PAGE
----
dinsdag 30 januari 2018

Songs Of Praise. Shame

Every pop and (alternative) rock fan in The Netherlands must be aware since mid January what the new flavour on the block is: Shame from London. What strikes me most at first listen is that, barring the voice of Charlie Steen, not one of the commentators goes back to 1980 and U2s first album, 'Boy'. I won't say Edge's sort of guitar playing is all over Songs Of Praise, but influential? Certainly! From there things get much darker though and not only because of the unschooled and rough singing of Steen. His compadres match him every step of the way in the level of noise they create together to support his bravado where technique may run short.

Looking at the album like the man I am, I could take the same approach as I took with 'Going Platinum!' by Robert Finley. Do we like the album for what it is or for the things we are starting to miss in our lives: good new albums by our original heroes (dead of alive)? Shame does everything many a band from the late 70s and early 80s just cannot do any more. The Stranglers, The Clash, U2, The Alarm and a little later Big Country, The Armoury Show and my recent discovery The Jazz Butcher, etc., etc., etc. Lots and lots of excitement, loads of energy and quite some rough edges left unfiled, so dangerous to the touch. So do I?

The answer is no. Songs Of Praise fully deserves my attention and not just because I like this music better that the soul/blues of Finley. For that the music of Shame is brought with too much spark to ignore. Once let in this band is all over me and demanding my full attention. Deserving it as well. So nice to find that a hype for once seems very much deserved.

One small detail catches my eye. The first three songs take 3.34, 3.34 and 3.35. I would have played with that one second either in the first song, 3.33 or in the last 3.34. That would have looked nicer, wouldn't it?

Trivia aside. Songs Of Praise starts in my face. Directly, without holding back. Shame is not trying to play nice first in 'Dust On Trail'. "Music for the weak" is the motto on Bandcamp. Well I doubt it, perhaps in spirit? Gravelly guitars go all the way and Steen singing like he's chanting in a Satan's mass. Before he puts on his punk voice that is, like many singers sang around 1977, Joe Strummer style. The rhythm sections is tight. There is just nothing nice about 'Dust On Trail'. This album is from the street, even if the average Shame lad does not appear to be from there.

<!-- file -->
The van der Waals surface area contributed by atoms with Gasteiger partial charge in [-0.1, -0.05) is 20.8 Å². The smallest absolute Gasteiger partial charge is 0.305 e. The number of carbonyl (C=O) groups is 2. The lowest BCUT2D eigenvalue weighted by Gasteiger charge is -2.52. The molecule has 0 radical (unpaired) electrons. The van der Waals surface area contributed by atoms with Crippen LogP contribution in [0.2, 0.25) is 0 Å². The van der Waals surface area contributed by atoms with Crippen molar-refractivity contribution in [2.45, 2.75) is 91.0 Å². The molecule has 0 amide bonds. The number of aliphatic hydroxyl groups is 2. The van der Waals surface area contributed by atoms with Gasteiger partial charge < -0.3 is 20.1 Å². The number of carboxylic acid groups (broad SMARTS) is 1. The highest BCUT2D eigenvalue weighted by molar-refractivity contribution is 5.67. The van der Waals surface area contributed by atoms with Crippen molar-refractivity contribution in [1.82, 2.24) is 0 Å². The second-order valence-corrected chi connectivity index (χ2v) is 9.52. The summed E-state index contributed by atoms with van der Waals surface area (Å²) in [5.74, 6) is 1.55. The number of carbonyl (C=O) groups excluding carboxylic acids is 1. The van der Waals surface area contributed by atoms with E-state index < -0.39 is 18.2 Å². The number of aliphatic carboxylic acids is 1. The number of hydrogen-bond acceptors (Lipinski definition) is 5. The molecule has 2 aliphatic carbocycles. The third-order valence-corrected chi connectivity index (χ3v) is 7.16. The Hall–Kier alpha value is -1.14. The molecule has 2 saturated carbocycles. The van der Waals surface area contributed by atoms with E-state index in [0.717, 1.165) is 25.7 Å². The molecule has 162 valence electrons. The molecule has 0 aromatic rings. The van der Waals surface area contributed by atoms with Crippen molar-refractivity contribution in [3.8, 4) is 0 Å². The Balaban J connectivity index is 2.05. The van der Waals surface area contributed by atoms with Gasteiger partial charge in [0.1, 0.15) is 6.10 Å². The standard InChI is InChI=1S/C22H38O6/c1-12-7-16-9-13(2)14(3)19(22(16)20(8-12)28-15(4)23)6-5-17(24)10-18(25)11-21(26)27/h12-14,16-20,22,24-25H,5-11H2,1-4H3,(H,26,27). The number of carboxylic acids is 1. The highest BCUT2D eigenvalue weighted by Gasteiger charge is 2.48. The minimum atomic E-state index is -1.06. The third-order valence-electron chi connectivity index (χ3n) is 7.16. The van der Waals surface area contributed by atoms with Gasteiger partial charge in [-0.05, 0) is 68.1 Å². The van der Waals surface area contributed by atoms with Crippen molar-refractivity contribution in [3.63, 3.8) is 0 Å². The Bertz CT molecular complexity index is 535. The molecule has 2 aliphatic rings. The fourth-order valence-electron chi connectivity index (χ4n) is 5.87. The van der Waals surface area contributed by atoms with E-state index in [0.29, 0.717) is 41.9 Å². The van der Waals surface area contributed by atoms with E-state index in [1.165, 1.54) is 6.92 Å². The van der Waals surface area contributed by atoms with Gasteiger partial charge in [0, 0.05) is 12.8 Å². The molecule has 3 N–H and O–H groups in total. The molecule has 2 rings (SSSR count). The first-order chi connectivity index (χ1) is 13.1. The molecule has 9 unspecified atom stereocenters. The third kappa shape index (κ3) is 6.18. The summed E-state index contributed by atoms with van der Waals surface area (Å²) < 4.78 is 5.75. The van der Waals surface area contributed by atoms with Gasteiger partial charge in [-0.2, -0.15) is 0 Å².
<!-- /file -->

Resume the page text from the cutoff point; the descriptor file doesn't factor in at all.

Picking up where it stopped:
The die is cast. Songs Of Praise is an album with the strength of 'Definitely Maybe', the spirit of 'Franz Ferdinand' and the power of 'Whatever people say I am, that's what I'm not'. Arguably the best debut albums in the past 25 years. Shame throughout the album is able to work with moods, the light and the shade creating a strong and varied album. An album where anger and rage compete with the pleasure of playing these songs. There are only 10 of them and I can only hope for Shame that they can add a set to them soon instead of travelling the world round three times over for three years on the basis of just 10 songs. It will probably kill its fun in writing and creative processes. Write, boys, write, like it is 1963. Develop, grow, as all the potential is there to come up with even better songs. Boy, am I enjoying Songs Of Praise.


You can listen to and buy Songs of Praise here:


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